ALICE IN WONDERLAND

ALCHEMY THEATRE, Studio 1398, 8th – 18th December

My Two Pence

                                         

By Liz Gloucester

            Wow. Wonderland is a nonsensical dream world but for the audience, at times it was like living inside a nightmare. Some good work and ideas were totally overshadowed by a mass of badly chosen work and concepts as well as over complicated set changes. These were done by a combination of cast and stage hands that everybody was clearly uncomfortable with and unsure about.

            The audience is greeted by the White Rabbit not-so-patiently waiting for the house to open. The gimmick continues with her trying to rouse the crowd into sitting for fear of them not being ready for the Queen. I felt sorry for this actor, trying to hold her own for such a long period of time but having very little material, so that after recycling her 'Oh dears' for twenty minutes she had given away all of her character traits for the future purposes of the show. Maybe she could have gone off and come back on periodically if she had to.

            During the first Act the audience was treated to a barrage of screaming. Now in a world where not a lot makes sense, the understanding of said world becomes a world more difficult when diction and meaning are cloaked in screeches and unfocused physicality. Confusion aside, it also then meant that the long awaited entrance and play of iconic character the Queen of Hearts, who should be screaming, was diminished and the pronounced, psychotic thought I saw go into Charlotte Wright's portrayal was lost under others' inferior acting.  

            The actors on the whole should be praised for their ability to get through this performance with the myriad of costume changes, set changes, props required, verses to recite and puppets to manipulate. The ambition of this production was vast. Had they had more time to rehearse, tech and work out the big picture as well as the finer details it would have been better. Hopefully by the end of the run some of these smaller things will improve, if not just so the audience doesn't hear them apologising to each other in the wing for having forgotten to take off a table. What might not improve though is the scattered performances, each mad character trying to outdo the last mad character when really scenes would have been much more effective and less exhausting for the audience had there been more grounding, stillness and dare I say it?- silence. I cannot imagine what the chaos must have been offstage- there was so much of it onstage.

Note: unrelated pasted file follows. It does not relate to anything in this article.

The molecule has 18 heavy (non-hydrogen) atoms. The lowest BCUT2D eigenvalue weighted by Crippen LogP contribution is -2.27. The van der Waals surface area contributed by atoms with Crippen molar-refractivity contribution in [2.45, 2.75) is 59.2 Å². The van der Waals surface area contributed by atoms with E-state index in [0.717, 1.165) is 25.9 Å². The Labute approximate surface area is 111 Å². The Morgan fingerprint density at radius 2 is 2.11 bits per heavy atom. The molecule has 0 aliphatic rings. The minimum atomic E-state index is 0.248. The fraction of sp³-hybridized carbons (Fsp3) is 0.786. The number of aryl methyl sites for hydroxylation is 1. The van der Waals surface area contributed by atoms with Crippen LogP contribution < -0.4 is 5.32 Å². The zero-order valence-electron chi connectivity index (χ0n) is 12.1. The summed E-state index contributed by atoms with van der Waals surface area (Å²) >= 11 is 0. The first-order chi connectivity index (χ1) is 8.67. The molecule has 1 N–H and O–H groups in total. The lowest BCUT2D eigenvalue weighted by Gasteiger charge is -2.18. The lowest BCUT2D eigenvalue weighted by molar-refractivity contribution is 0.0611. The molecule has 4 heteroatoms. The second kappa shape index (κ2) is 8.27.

There were rare moments in which the actors could take a break from their Herculean tasks - when the production made use of the multimedia screen, voiceover and soundtrack. The audience, alas, could not. These three aspects of production were baffling to say the least. Why a character so rich as the Cheshire Cat was reduced to a frankly terrifying graphic reminiscent of Korn's 'Word Up' video (which if anyone remembers was bloody awful) - is anyone's guess. The voiceovers for the mice were hard to hear a lot of the time but the robotic prologue was appalling. With a cast of eleven to choose from including two authentically british actors who could have set the scene beautifully the decision was made to record someone incapable of vocal emotion. Lastly in this hat-trick of absurdity was the sound design which was both sparse and unbefitting in places. Now I might be wrong but I'm pretty sure that during Alice's fall down 'the rabbit hole' the theme from Tim Burton's Edward Scissorhands was playing. These curiouser and curiouser choices were then starkly juxtaposed with the actors' a cappella singing which while technically well performed is still exhausting for an audience to have to sit through sans instruments.

            The highlight of the night was Ann-Marie Zak as the Mock Turtle who was an alleviating sight of control and comedic timing amidst the wave of amateurism that ran rampant throughout this production. Including an actor wearing fully viewable sport imprinted socks as The Mad Hatter. Were they sponsored? I doubt it. This is from Alchemy Theatre, a leading company of community theatre in Vancouver- if this is the standard then maybe all the city is good for is one-liners and commercials.

(My rating here is for sheer effort of actors carrying on valiantly.)